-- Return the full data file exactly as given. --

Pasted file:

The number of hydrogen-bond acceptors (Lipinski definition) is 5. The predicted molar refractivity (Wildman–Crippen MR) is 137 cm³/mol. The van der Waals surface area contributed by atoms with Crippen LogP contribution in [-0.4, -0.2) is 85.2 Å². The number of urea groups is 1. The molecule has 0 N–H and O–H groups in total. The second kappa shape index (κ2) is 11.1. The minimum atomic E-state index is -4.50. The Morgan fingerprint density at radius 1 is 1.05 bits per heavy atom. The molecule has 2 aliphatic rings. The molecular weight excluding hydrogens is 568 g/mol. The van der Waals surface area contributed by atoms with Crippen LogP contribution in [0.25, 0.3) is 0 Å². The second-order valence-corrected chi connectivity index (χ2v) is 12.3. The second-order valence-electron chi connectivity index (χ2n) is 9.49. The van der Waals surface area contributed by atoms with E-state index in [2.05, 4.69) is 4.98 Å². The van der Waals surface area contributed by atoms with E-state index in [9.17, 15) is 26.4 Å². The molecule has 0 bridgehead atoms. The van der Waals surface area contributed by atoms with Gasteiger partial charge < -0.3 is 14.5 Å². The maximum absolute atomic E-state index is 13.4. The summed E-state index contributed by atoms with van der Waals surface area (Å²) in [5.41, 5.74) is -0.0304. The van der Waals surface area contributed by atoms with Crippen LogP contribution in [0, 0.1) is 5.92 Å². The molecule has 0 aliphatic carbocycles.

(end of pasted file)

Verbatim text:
The number of hydrogen-bond acceptors (Lipinski definition) is 5. The predicted molar refractivity (Wildman–Crippen MR) is 137 cm³/mol. The van der Waals surface area contributed by atoms with Crippen LogP contribution in [-0.4, -0.2) is 85.2 Å². The number of urea groups is 1. The molecule has 0 N–H and O–H groups in total. The second kappa shape index (κ2) is 11.1. The minimum atomic E-state index is -4.50. The Morgan fingerprint density at radius 1 is 1.05 bits per heavy atom. The molecule has 2 aliphatic rings. The molecular weight excluding hydrogens is 568 g/mol. The van der Waals surface area contributed by atoms with Crippen LogP contribution in [0.25, 0.3) is 0 Å². The second-order valence-corrected chi connectivity index (χ2v) is 12.3. The second-order valence-electron chi connectivity index (χ2n) is 9.49. The van der Waals surface area contributed by atoms with E-state index in [2.05, 4.69) is 4.98 Å². The van der Waals surface area contributed by atoms with E-state index in [9.17, 15) is 26.4 Å². The molecule has 0 bridgehead atoms. The van der Waals surface area contributed by atoms with Gasteiger partial charge < -0.3 is 14.5 Å². The maximum absolute atomic E-state index is 13.4. The summed E-state index contributed by atoms with van der Waals surface area (Å²) in [5.41, 5.74) is -0.0304. The van der Waals surface area contributed by atoms with Crippen LogP contribution in [0, 0.1) is 5.92 Å². The molecule has 0 aliphatic carbocycles.